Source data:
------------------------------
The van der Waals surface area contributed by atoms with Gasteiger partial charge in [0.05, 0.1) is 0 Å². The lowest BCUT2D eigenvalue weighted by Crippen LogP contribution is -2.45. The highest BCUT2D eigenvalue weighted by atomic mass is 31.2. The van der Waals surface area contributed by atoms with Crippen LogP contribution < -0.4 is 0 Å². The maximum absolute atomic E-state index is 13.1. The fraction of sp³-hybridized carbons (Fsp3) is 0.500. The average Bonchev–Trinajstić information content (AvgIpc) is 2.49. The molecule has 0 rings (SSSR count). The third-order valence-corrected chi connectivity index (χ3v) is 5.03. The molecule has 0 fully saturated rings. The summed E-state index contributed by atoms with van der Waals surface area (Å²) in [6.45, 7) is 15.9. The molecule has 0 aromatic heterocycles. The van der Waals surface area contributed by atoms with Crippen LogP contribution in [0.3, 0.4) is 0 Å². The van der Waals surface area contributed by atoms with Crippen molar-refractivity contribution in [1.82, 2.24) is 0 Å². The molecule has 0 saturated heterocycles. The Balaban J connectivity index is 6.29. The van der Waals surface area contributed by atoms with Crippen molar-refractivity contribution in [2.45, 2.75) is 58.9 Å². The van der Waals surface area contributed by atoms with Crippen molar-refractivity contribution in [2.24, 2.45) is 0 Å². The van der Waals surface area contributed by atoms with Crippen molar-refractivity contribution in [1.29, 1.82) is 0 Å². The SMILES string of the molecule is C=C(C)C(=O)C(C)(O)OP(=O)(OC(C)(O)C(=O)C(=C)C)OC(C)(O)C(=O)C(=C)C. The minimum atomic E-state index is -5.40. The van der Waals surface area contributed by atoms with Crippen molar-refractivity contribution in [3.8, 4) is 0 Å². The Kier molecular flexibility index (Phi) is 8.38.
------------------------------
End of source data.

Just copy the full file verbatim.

The van der Waals surface area contributed by atoms with Gasteiger partial charge in [0.05, 0.1) is 0 Å². The lowest BCUT2D eigenvalue weighted by Crippen LogP contribution is -2.45. The highest BCUT2D eigenvalue weighted by atomic mass is 31.2. The van der Waals surface area contributed by atoms with Crippen LogP contribution < -0.4 is 0 Å². The maximum absolute atomic E-state index is 13.1. The fraction of sp³-hybridized carbons (Fsp3) is 0.500. The average Bonchev–Trinajstić information content (AvgIpc) is 2.49. The molecule has 0 rings (SSSR count). The third-order valence-corrected chi connectivity index (χ3v) is 5.03. The molecule has 0 fully saturated rings. The summed E-state index contributed by atoms with van der Waals surface area (Å²) in [6.45, 7) is 15.9. The molecule has 0 aromatic heterocycles. The van der Waals surface area contributed by atoms with Crippen LogP contribution in [0.3, 0.4) is 0 Å². The van der Waals surface area contributed by atoms with Crippen molar-refractivity contribution in [1.82, 2.24) is 0 Å². The molecule has 0 saturated heterocycles. The Balaban J connectivity index is 6.29. The van der Waals surface area contributed by atoms with Crippen molar-refractivity contribution in [2.45, 2.75) is 58.9 Å². The van der Waals surface area contributed by atoms with Crippen molar-refractivity contribution in [2.24, 2.45) is 0 Å². The van der Waals surface area contributed by atoms with Crippen molar-refractivity contribution in [1.29, 1.82) is 0 Å². The SMILES string of the molecule is C=C(C)C(=O)C(C)(O)OP(=O)(OC(C)(O)C(=O)C(=C)C)OC(C)(O)C(=O)C(=C)C. The minimum atomic E-state index is -5.40. The van der Waals surface area contributed by atoms with Crippen molar-refractivity contribution in [3.8, 4) is 0 Å². The Kier molecular flexibility index (Phi) is 8.38.